Jonathan Michael Hill, professor at the Bartlett School of Architecture, dies at 65


Jonathan Michael Hill, professor at the Bartlett School of Architecture, dies at 65

Jonathan Hill at the all-glass house designed by Philip Johnson in New Canaan, Connecticut, during a student field trip in 2014. (Matthew Butcher)

Jonathan Hill taught in the Bartlett School of Architecture at University College London from mid-1989 up until his death on November 1, at the age of 65. The cause was cancer.

When Hill started work at the Bartlett, he was also finishing his part-time studies there on what was called the MSc in the History of Modern Architecture. He already taught a bit of design studio at the Architectural Association, where he had studied for his diploma, and his move up toward the northern end of Gower Street prefigured that made soon afterwards by Peter Cook.

Jonathan always described himself as an architect and an architectural historian. However, he was never a typical architectural historian as such, preferring instead to teach the subject via his highly successful postgraduate design studio—Unit 12, in Bartlett parlance. His co-tutors over the years included Ganit Mayslits, Matthew Butcher, and, for longest of all, Elizabeth Dow. Among the many notable students who spent time in that unit, Lesley Lokko went on to curate this year’s Venice Architecture Biennale. Jonathan would blossom whenever taking students around buildings on field trips, notably to Italy, introducing them also to the pleasures of negronis and chocolate covered coffee beans.

His twin interests in architectural design and architectural history soon led to Jonathan working on the proposal to set up a totally new type of doctorate at the Bartlett, the PhD by Architectural Design, along with Phil Tabor. Jonathan himself became the inaugural graduate on this programme, in 2000. This made him one of the first, if not the first, person to obtain a design-based architectural doctorate. His PhD thesis consisted of two projects: One reimagined Mies van der Rohe’s Barcelona Pavilion within the climatic conditions of Berlin, and the other was a provocative anti-RIBA that inveigled itself into the latter institution from beneath the pavements in Portland Place.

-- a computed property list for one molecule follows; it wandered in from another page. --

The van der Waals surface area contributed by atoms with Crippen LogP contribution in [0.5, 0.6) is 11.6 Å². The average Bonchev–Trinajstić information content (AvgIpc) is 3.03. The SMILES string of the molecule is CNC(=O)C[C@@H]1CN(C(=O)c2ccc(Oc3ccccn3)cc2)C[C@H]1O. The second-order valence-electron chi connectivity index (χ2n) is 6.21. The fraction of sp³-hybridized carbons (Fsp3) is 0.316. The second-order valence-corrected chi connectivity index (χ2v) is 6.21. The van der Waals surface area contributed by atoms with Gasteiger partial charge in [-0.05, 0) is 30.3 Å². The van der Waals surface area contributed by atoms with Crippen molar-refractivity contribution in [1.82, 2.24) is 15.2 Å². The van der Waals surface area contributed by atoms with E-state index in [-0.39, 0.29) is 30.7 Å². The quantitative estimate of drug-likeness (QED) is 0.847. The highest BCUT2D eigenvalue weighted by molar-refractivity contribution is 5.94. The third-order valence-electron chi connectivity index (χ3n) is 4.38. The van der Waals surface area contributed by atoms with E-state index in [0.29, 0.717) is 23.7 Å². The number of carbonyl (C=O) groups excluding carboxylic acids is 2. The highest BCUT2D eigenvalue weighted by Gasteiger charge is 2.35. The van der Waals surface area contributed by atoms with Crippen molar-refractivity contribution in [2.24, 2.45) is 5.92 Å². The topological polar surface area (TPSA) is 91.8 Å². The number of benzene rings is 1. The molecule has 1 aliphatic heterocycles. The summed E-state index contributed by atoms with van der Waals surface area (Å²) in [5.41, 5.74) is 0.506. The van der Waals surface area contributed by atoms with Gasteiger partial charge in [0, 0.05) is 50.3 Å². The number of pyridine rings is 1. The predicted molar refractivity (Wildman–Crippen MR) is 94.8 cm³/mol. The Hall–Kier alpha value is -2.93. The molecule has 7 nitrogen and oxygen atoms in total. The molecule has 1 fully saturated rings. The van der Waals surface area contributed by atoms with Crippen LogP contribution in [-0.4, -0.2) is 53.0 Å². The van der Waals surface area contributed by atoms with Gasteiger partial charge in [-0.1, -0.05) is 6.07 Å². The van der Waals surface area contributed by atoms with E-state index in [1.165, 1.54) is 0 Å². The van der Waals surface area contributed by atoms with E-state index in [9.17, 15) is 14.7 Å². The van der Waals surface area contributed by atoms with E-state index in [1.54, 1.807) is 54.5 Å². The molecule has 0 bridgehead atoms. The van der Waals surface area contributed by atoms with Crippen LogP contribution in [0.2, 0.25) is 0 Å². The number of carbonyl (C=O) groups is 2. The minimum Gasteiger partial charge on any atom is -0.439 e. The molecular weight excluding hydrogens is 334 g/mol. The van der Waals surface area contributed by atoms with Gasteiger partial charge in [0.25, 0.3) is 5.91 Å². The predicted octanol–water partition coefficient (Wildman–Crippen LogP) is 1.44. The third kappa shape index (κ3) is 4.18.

Always a proud 1980s postmodernist, Jonathan however rejected the narrow stylistic view promoted by Charles Jencks for a vision that he articulated on his own terms. He had worked for John Outram during his professional training, especially on the much-applauded Isle of Dogs Pumping Station; it was this more historically nuanced and richer idea of postmodernism that Jonathan adhered to in his scholarship. He was utterly fascinated by the concept of drawing as a means by which architects could literally draw forth a panoply of ideas; suitably, when he was made a Bartlett professor, his title was Professor of Architecture and Visual Theory.

Jonathan was the sole director of the PhD by Architectural Design programme for two decades, only passing on the baton to another of his former students, Nina Vollenbroker, when his illness first emerged. Today, it is the largest component within the Bartlett’s large PhD cohort and attracts talented students from all around the globe. Due to his work on that program, Jonathan became internationally known as one of the main promoters of architectural design research, a fusion of thinking, reading, designing, drawing, and writing that he traced back over five centuries to Leon Battista Alberti’s De Re Aedificatoria. Alongside Jane Rendell and myself, he also set up the innovative Design Research in Architecture book series.

A prolific author of his own books such as Weather Architecture (2012) and The Architecture of Ruins (2019), Jonathan’s use of prose was widely admired. He developed his own supra-elegant personal writing style that linked together his favorite topics—John Evelyn’s Fumifugium treatise on seventeenth-century London, William Kent’s gardens, the John Soane Museum, Denys Lasdun, Louis Kahn, and so on—through subtle ruminations about the ways in which architecture, landscape and history are intertwined with each other. He admitted that he struggled for a long time to come to terms with his own Englishness. In that sense, his books can be seen as an ongoing path of self-analysis. Jonathan was also an early writer on issues of environmentalism and ecology, yet he never strayed into the technical aspects that so often typify that approach; for him, it was the poetics of planetary sustainability that were of importance.

In addition to a central London flat in Primrose Hill, Jonathan also worked from a cottage in North Norfolk that overlooked the grounds of his beloved Holkham Hall, where Jonathan was happiest restoring and tending his own overgrown garden. He dreamed of building a tower where he could write while surveying the rolling landscape and see as far as the sea. In more recent years he was joined in his passion for Norfolk by his wife and soulmate, Izabela Wieczorek, a Polish architect who had taught in Madrid and Aarhus prior to her current position at the University of Reading.

Those who knew and worked with Jonathan adored him. He was universally popular because of his intelligence, his unfailing generosity to students and colleagues, and his softly probing questions, often conveyed with a puzzled expression and infectious giggle, that always made you think very hard about whether what you had just said was correct. Jonathan was a true pillar of the Bartlett School of Architecture. Now there are countless students who are now as heartbroken as his teaching colleagues that he will not be there at the next tutorial or research seminar. We will all miss him enormously.

Murray Fraser is a design tutor and architectural historian at the Bartlett School of Architecture, University College London. He previously filed an obituary for Hill in The Guardian.